Tray can also support certificate-based authentications. Please contact us if you need a custom certificate-based authentication built for your service.
Editing basic auth detailsCopy
Once created, you can edit the basic details of the authentications you have provided you have the right access levels.
This includes the name of the authentication and the workspace it is part of.
Updating auth settingsCopy
You can change the settings and access of authentications created previously - i.e. the parameters you gave said authentication earlier or when it was originally created.
From the 'Authentications' section of the main dashboard next to the authentication in question, select the 'Settings' option from the 'Options' icon.
This step will ask you to re-authenticate as all changes and access to your tools will have to be verified.
You can also edit the actual authentication credentials itself, such as:
The custom domain of the app.
The API key associated with the app.
The OAuth scopes (i.e. specific 'read/write' permissions to different parts of the service).
Note that when doing this:
Changes you make will override existing values.
Previously-saved sensitive authentication information will not be displayed.
Creating new ServicesCopy
If you need to connect to a third party service (for when there is no pre-existing Tray.io connector) there are three ways in which you can do this:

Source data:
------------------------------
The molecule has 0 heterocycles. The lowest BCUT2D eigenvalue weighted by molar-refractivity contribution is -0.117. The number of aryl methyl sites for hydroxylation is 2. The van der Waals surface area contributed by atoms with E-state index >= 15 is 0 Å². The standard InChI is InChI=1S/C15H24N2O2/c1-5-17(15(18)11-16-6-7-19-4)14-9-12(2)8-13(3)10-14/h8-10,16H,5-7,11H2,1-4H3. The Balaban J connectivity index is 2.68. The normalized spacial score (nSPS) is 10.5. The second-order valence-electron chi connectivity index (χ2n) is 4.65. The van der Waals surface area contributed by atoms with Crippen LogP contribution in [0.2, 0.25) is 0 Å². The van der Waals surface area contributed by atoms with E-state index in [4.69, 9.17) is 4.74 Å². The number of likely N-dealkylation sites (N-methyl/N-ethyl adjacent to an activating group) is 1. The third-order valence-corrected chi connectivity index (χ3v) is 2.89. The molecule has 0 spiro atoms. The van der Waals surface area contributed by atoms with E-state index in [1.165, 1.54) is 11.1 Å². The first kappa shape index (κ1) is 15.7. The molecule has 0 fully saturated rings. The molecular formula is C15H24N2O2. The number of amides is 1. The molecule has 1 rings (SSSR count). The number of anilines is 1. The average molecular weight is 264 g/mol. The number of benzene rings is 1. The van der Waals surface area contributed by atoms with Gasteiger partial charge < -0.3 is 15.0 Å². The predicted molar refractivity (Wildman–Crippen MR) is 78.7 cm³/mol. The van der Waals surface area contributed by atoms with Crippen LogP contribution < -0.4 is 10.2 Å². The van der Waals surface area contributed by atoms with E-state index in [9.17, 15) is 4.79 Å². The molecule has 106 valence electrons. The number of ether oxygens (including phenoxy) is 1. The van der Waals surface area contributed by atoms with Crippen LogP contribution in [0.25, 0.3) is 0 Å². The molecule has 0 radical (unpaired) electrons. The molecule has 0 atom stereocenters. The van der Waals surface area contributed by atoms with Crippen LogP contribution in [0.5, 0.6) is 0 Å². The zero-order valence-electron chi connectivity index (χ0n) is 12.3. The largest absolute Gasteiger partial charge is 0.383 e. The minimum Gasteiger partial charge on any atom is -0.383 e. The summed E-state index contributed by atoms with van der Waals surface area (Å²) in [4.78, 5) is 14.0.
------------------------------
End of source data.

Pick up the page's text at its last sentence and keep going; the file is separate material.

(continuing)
Generic Service Authentication - (token based authentications)
Create a new service and auth (via the HTTP client or authentications dashboard)
Create a new service only (for which authentications can later be made)
Consider a scenario where you want to launch a modal in slack when a /test-referral command is fired in Slack. To launch the modal you need to use an HTTP Client connector.
To authenticate the HTTP Client with the required Slack app you can use the Generic Service authentication method.
Generic Service AuthenticationCopy
This method is useful for any third party service that uses token auths (example: Basic auth).
Apart from this, you can also use generics service auth for:
Webhook trigger - to securely store a CSRF token
File helpers - to secure any credentials that maybe used in a file http request header.
and any connector that may want to have sensitive data passed externally.
Follow the step by step guide below to add Generic service auth in HTTP Client connector:
Create a Service & AuthCopy
There are essentially two routes for doing this.
Go to your Personal workspace and select the main Tray.io Authentications tab. Click 'Create new authentication'.
Note that you will not be able to create an authentication AND a service at the same time within any other workspace.
The other route is via the HTTP connector within the builder itself.
See the Custom Services page for more details on what can be done with the HTTP connector.
Create a Service onlyCopy
To reference a service when creating an authentication with the HTTP Client you can for example, choose a name for your auth token and then enter the actual token value.
This auth token can then be used in your API call (for example, as a parameter) by including the path
Please see the Custom Services guide for an illustration of how this generic approach works.